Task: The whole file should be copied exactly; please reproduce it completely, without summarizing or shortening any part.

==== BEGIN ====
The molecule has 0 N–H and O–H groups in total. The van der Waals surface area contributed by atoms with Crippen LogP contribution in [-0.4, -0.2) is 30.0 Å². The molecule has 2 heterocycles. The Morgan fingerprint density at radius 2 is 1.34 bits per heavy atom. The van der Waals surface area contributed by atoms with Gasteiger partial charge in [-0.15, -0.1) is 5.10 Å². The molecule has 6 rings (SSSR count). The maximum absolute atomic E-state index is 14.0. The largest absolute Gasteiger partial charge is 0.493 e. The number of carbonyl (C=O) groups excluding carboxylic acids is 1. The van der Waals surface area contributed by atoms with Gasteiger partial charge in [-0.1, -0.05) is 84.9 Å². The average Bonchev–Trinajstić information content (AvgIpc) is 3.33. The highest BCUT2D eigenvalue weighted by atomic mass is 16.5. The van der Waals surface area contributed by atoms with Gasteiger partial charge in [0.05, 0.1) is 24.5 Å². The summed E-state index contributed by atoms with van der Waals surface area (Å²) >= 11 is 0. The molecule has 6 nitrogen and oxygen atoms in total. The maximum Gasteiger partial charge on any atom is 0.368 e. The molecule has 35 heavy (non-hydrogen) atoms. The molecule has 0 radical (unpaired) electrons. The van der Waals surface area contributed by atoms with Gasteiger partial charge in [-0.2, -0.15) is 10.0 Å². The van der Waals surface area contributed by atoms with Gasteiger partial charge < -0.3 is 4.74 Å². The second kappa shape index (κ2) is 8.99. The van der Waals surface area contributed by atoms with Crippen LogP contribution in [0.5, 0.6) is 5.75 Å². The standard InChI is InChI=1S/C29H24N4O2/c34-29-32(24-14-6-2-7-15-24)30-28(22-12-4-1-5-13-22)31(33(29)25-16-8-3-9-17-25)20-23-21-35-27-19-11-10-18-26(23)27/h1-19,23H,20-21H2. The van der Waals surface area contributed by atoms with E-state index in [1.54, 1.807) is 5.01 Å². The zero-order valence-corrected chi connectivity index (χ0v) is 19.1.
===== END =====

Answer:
The molecule has 0 N–H and O–H groups in total. The van der Waals surface area contributed by atoms with Crippen LogP contribution in [-0.4, -0.2) is 30.0 Å². The molecule has 2 heterocycles. The Morgan fingerprint density at radius 2 is 1.34 bits per heavy atom. The van der Waals surface area contributed by atoms with Gasteiger partial charge in [-0.15, -0.1) is 5.10 Å². The molecule has 6 rings (SSSR count). The maximum absolute atomic E-state index is 14.0. The largest absolute Gasteiger partial charge is 0.493 e. The number of carbonyl (C=O) groups excluding carboxylic acids is 1. The van der Waals surface area contributed by atoms with Gasteiger partial charge in [-0.1, -0.05) is 84.9 Å². The average Bonchev–Trinajstić information content (AvgIpc) is 3.33. The highest BCUT2D eigenvalue weighted by atomic mass is 16.5. The van der Waals surface area contributed by atoms with Gasteiger partial charge in [0.05, 0.1) is 24.5 Å². The summed E-state index contributed by atoms with van der Waals surface area (Å²) >= 11 is 0. The molecule has 6 nitrogen and oxygen atoms in total. The maximum Gasteiger partial charge on any atom is 0.368 e. The molecule has 35 heavy (non-hydrogen) atoms. The molecule has 0 radical (unpaired) electrons. The van der Waals surface area contributed by atoms with Gasteiger partial charge in [-0.2, -0.15) is 10.0 Å². The van der Waals surface area contributed by atoms with Gasteiger partial charge < -0.3 is 4.74 Å². The second kappa shape index (κ2) is 8.99. The van der Waals surface area contributed by atoms with Crippen LogP contribution in [0.5, 0.6) is 5.75 Å². The standard InChI is InChI=1S/C29H24N4O2/c34-29-32(24-14-6-2-7-15-24)30-28(22-12-4-1-5-13-22)31(33(29)25-16-8-3-9-17-25)20-23-21-35-27-19-11-10-18-26(23)27/h1-19,23H,20-21H2. The van der Waals surface area contributed by atoms with E-state index in [1.54, 1.807) is 5.01 Å². The zero-order valence-corrected chi connectivity index (χ0v) is 19.1.